One of the first things women asked for when the Women’s Movement started 30 years or so ago was that they not be treated as Sex Objects. The equivalent in the Men’s Movement is to ask not to be treated as an Income or Work Object. The result is that when men start to explore their roles it is usually suggested that they avoid discussion of what they do for a living. Ironically a spinoff of this is that the rich skills resource that the MCNS could have, remains unknown to the Co-ordinator and the Management Team. Another spinoff related to the first is that often men (especially those hurt by the effects of redundancy, loss of a business or an avaricious ex-wife) do not want to be a work object of the society either. So I ask. If you are willing to be a resource, please advise the Co-ordinator of any skills, talents, interests, your occupation, etc … We will add you to our database and one day when we find we need a Zookeeper, … we’ll call!
Stage one of our development is to raise the public awareness of Men’s needs, to help men and women recognise that men do have needs and issues and these are not just those issues that affect women. To do this, and to provide a platform from which to enrol members into the focus groups, we will be running Public Forums every month or so through 1996. Our trial run on Wednesday 18th October went very well with the public staying to converse over coffee despite the later than advertised finish.
What is it that we as a men’s centre want to communicate to our community? There seems to be so much that needs to be addressed and so little consciousness of men’s needs in society. One of the major issues is the deliberate systematic misrepresentation of men by a small but politically powerful group of gender feminists whose propaganda is steadily affecting our society. This subtly changes beliefs and attitudes without foundation. (The reaction to that statement alone will be an indicator) Those attitudes and beliefs in turn change educational, legal, medical, and political systems. The infrastructures being created frequently resemble those which preceded past fascist states. What we want to do is ensure that all sides of every question are looked at and balance attained in decisions affecting men, women and children. We believe that this is what most women want too, especially those known as equity feminists. The alternatives serve neither men nor women in the long term so reasonable people need to wake up and act now before it is too late.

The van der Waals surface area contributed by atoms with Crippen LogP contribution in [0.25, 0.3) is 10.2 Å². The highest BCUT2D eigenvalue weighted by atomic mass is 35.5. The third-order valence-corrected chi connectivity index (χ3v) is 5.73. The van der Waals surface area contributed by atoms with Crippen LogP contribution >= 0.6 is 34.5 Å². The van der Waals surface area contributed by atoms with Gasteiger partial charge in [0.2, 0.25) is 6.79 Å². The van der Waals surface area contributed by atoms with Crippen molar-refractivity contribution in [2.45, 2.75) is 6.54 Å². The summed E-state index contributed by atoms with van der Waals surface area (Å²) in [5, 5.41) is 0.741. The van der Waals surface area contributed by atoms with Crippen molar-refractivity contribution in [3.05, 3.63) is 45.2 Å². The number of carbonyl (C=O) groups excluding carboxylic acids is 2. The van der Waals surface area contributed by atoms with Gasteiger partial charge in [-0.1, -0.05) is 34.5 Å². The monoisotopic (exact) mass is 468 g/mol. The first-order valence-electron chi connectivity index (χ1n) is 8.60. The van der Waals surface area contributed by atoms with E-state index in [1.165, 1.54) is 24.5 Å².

Part of our mission is to recognise men’s needs and issues. Most often (but not exclusively) these are identified by men who have faced a personal crisis. Relationship breakup, redundancy, business failure, health crisis, loss of family, mid-life, etc.